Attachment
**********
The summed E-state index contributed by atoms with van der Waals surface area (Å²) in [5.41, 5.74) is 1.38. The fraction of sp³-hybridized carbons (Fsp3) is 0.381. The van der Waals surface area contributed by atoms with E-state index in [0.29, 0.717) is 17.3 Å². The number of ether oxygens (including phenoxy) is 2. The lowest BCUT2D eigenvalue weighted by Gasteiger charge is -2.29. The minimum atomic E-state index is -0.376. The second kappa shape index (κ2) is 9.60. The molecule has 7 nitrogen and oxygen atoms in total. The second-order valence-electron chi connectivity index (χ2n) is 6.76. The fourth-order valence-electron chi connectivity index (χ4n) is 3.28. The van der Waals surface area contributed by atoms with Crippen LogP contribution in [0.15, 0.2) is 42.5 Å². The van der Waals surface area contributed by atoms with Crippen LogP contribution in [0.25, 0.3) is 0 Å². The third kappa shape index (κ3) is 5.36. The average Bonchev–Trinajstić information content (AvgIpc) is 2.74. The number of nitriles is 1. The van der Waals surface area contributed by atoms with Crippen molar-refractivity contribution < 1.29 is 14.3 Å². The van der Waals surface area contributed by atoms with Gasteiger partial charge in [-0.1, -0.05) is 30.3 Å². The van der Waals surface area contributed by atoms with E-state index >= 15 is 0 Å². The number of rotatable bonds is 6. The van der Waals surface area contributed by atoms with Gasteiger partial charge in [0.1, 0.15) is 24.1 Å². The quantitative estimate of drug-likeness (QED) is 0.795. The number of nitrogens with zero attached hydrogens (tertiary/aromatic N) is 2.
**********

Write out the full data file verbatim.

The summed E-state index contributed by atoms with van der Waals surface area (Å²) in [5.41, 5.74) is 1.38. The fraction of sp³-hybridized carbons (Fsp3) is 0.381. The van der Waals surface area contributed by atoms with E-state index in [0.29, 0.717) is 17.3 Å². The number of ether oxygens (including phenoxy) is 2. The lowest BCUT2D eigenvalue weighted by Gasteiger charge is -2.29. The minimum atomic E-state index is -0.376. The second kappa shape index (κ2) is 9.60. The molecule has 7 nitrogen and oxygen atoms in total. The second-order valence-electron chi connectivity index (χ2n) is 6.76. The fourth-order valence-electron chi connectivity index (χ4n) is 3.28. The van der Waals surface area contributed by atoms with Crippen LogP contribution in [0.15, 0.2) is 42.5 Å². The van der Waals surface area contributed by atoms with Crippen LogP contribution in [0.25, 0.3) is 0 Å². The third kappa shape index (κ3) is 5.36. The average Bonchev–Trinajstić information content (AvgIpc) is 2.74. The number of nitriles is 1. The van der Waals surface area contributed by atoms with Crippen molar-refractivity contribution < 1.29 is 14.3 Å². The van der Waals surface area contributed by atoms with Gasteiger partial charge in [-0.1, -0.05) is 30.3 Å². The van der Waals surface area contributed by atoms with E-state index >= 15 is 0 Å². The number of rotatable bonds is 6. The van der Waals surface area contributed by atoms with Gasteiger partial charge in [0.1, 0.15) is 24.1 Å². The quantitative estimate of drug-likeness (QED) is 0.795. The number of nitrogens with zero attached hydrogens (tertiary/aromatic N) is 2.